That’s certainly been by design for us. We’ve been trying to get the business more and more diverse; a good example is, our legal business was very strong in the first quarter, but a year ago maybe it had a quarter that wasn’t as strong but that was made up for by one of our other specialties, so that’s been very much a part of the game plan for us, but in terms of our internal staff, we’re very aware of that. The company is driven by what we call the producers, the sales people and the recruiters and the managers, and all other folks that serve our clients every day – if we do going to kind of a downturn, we’re going to definitely need these same strong people coming out of that and going into the next upturn, so I think what you’re probably not going to see from us is – if things do get worse, you probably are not going to see us pressing a lot of panic buttons and trying to cut cost in a lot of ways – we would probably do, if there was a little bit more severe downturn, we would probably view that as the time to kind of make sure we’ve got all the right people on board and that we’re taking good care of folks and giving the right training and those sorts of things in place – Bob you might like to add something to that..

Bob Crouch

I think that’s right, and I think if you look at what we have added head count, obviously our Beeline unit, we talked about that, where costs are up, but that’s a high growth area like you said, and some of our expansion in Europe through B&C, Badenoch and Clark over there – we’ve added head counts there, but otherwise everybody has been pretty rational. I think one of the earlier questions was what have you done. We have not got any substantial additions to head count this year and last couple of quarters except for those units that not specifically mentioned.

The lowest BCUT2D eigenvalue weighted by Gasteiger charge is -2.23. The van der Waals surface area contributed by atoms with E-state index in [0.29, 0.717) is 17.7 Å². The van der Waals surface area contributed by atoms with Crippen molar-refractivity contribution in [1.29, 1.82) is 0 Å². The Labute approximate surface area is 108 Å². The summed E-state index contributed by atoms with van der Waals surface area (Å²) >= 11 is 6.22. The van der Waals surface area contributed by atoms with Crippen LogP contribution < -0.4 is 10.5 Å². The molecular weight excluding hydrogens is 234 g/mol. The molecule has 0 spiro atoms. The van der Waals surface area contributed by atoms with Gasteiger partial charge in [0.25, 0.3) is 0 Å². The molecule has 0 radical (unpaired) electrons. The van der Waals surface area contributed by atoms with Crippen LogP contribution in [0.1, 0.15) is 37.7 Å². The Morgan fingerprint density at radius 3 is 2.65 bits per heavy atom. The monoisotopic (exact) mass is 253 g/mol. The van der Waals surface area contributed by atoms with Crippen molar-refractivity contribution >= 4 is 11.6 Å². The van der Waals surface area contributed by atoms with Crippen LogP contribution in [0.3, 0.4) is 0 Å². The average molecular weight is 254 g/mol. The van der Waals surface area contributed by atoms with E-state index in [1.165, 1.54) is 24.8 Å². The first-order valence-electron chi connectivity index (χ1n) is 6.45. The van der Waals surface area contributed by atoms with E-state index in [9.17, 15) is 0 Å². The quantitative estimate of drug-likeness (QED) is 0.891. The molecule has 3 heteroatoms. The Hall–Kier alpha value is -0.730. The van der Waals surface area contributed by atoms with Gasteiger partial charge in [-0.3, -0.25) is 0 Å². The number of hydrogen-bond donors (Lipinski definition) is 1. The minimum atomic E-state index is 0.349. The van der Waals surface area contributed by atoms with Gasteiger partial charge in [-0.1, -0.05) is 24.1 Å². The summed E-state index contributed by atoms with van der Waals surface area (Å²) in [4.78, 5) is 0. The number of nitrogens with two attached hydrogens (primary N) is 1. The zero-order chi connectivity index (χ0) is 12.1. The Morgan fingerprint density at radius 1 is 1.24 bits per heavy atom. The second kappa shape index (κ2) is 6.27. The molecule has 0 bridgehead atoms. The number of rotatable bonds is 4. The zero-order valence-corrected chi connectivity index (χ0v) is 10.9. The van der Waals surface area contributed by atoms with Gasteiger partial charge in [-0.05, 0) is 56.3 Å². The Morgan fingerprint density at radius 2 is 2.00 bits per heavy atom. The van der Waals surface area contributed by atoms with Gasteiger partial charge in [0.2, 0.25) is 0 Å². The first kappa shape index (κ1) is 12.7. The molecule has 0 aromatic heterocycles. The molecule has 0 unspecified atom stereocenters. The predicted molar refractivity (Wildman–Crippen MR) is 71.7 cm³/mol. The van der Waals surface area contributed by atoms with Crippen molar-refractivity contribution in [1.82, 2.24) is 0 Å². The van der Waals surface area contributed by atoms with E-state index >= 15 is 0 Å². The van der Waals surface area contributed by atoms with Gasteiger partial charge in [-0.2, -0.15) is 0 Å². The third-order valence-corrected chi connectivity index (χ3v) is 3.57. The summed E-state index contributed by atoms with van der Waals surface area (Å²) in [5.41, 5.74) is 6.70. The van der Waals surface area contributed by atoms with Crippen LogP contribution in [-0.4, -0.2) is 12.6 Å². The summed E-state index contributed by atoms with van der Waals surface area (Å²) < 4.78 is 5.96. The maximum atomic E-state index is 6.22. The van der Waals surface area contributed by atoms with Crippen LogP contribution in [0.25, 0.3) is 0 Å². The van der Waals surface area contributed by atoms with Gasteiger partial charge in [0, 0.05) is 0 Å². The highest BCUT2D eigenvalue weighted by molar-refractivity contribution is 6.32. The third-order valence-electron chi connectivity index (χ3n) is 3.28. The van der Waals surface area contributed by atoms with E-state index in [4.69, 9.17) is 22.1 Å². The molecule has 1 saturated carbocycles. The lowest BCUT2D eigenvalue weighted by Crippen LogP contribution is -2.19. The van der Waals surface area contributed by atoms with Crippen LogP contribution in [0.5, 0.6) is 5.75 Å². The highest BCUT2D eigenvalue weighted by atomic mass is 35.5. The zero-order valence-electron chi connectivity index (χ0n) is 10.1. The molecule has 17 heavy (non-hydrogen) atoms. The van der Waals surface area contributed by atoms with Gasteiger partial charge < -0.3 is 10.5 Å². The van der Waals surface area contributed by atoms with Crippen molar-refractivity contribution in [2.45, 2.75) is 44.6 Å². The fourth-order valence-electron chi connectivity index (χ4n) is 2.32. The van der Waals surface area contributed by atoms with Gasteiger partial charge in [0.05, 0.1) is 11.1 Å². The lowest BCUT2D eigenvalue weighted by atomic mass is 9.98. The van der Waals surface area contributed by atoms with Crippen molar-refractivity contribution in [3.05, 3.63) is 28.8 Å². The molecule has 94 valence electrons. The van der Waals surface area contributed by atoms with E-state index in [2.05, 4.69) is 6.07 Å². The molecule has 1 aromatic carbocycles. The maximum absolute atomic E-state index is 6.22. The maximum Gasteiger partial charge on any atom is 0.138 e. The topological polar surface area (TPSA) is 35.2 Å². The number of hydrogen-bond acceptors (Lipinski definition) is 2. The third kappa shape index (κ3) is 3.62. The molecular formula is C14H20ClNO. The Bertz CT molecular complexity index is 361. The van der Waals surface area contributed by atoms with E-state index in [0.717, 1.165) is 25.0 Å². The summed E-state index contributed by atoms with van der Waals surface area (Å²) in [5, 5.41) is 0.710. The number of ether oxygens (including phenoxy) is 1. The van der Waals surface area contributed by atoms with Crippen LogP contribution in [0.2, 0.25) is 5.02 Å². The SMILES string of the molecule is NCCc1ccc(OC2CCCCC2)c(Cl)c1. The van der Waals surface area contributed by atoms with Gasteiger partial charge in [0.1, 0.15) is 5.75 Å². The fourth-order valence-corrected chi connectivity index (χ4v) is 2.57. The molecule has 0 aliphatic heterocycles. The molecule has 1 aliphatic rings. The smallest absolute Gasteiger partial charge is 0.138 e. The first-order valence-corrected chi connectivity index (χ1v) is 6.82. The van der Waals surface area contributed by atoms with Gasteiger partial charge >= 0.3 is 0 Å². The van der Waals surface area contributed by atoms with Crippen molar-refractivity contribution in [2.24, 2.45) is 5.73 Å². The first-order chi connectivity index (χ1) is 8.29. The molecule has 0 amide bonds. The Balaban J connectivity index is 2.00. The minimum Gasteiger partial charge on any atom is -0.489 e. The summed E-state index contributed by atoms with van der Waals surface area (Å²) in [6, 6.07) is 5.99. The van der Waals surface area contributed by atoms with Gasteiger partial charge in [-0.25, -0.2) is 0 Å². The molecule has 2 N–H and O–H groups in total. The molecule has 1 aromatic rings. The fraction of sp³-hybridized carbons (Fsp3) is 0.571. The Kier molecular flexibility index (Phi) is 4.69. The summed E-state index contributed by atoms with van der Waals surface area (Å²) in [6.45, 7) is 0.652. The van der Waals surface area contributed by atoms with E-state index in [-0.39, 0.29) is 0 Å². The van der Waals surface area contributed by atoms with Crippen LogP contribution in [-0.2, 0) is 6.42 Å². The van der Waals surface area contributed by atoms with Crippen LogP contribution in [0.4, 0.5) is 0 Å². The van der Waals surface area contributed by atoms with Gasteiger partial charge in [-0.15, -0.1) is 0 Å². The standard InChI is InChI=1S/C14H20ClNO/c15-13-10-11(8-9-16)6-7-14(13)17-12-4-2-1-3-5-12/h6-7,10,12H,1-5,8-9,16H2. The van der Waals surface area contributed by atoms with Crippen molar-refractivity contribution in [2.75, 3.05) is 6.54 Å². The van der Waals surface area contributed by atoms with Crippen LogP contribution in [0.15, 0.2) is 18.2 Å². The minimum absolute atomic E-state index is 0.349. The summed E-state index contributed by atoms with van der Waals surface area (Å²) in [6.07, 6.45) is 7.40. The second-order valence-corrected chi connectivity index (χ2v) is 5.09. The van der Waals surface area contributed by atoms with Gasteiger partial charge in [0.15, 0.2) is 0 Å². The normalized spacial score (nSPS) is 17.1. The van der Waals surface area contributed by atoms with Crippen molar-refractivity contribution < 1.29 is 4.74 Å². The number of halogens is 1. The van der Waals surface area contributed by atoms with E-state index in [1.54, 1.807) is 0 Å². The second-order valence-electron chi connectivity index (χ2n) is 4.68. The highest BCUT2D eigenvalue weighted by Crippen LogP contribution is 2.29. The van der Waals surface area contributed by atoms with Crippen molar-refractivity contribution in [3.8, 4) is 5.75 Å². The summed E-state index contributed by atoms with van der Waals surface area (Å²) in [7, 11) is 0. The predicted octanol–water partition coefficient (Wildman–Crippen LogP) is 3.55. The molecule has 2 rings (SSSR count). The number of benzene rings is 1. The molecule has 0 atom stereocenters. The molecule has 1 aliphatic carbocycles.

Mark Marcon - Robert W. Baird & Co., Inc.

Can you talk a little bit about if the head count stays somewhat flattish in certain divisions and if there is a revenue decline and a gross profit decline – can you talk a little bit about the flexing with regards to your operating expenses since a lot of it is commission based?

Tim Payne

Yeah, I think we talked about obviously perm. I’ll leave that separate, but if you look at the temp side, in theory, the way it should work is that when we grow without adding people, every dollar of revenue creates 15% let’s say incremental operating margins, so obviously every dollar of temp we lose if we do lose, we would lose 15 cents, 15% on the bottom line. So, it should work that way – we’re looking to keep the best people, and what naturally happens though if we had a period, say, a couple of quarters where revenue decreased, you obviously naturally see lower performers attrite away pretty decent turnover in this industry, so that would naturally take care of it, so you would lose from the fixed cost and things like that for people who are not high performers, but I think like Tim said, we are to make sure our good performers are taken care of and know that they’ve got a great place here at MPS.